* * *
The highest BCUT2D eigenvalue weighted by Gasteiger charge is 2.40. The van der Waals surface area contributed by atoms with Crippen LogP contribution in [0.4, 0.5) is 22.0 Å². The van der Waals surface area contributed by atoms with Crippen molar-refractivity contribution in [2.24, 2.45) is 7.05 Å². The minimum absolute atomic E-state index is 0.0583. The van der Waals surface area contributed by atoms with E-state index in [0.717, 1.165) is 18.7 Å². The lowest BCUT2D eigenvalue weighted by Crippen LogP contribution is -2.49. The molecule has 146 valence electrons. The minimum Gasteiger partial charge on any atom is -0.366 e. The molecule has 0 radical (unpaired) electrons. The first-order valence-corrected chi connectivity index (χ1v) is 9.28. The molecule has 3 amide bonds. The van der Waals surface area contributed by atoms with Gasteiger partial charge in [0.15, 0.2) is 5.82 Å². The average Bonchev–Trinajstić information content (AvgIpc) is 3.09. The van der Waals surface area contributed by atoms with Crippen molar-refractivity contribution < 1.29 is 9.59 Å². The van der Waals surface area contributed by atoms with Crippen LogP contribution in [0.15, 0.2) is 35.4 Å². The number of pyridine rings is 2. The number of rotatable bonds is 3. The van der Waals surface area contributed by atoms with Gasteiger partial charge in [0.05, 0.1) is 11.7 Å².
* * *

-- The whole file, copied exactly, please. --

The highest BCUT2D eigenvalue weighted by Gasteiger charge is 2.40. The van der Waals surface area contributed by atoms with Crippen LogP contribution in [0.4, 0.5) is 22.0 Å². The van der Waals surface area contributed by atoms with Crippen molar-refractivity contribution in [2.24, 2.45) is 7.05 Å². The minimum absolute atomic E-state index is 0.0583. The van der Waals surface area contributed by atoms with E-state index in [0.717, 1.165) is 18.7 Å². The lowest BCUT2D eigenvalue weighted by Crippen LogP contribution is -2.49. The molecule has 146 valence electrons. The minimum Gasteiger partial charge on any atom is -0.366 e. The molecule has 0 radical (unpaired) electrons. The first-order valence-corrected chi connectivity index (χ1v) is 9.28. The molecule has 3 amide bonds. The van der Waals surface area contributed by atoms with Gasteiger partial charge in [0.15, 0.2) is 5.82 Å². The average Bonchev–Trinajstić information content (AvgIpc) is 3.09. The van der Waals surface area contributed by atoms with Crippen molar-refractivity contribution < 1.29 is 9.59 Å². The van der Waals surface area contributed by atoms with Crippen LogP contribution in [0.15, 0.2) is 35.4 Å². The number of pyridine rings is 2. The number of rotatable bonds is 3. The van der Waals surface area contributed by atoms with Gasteiger partial charge in [0.05, 0.1) is 11.7 Å².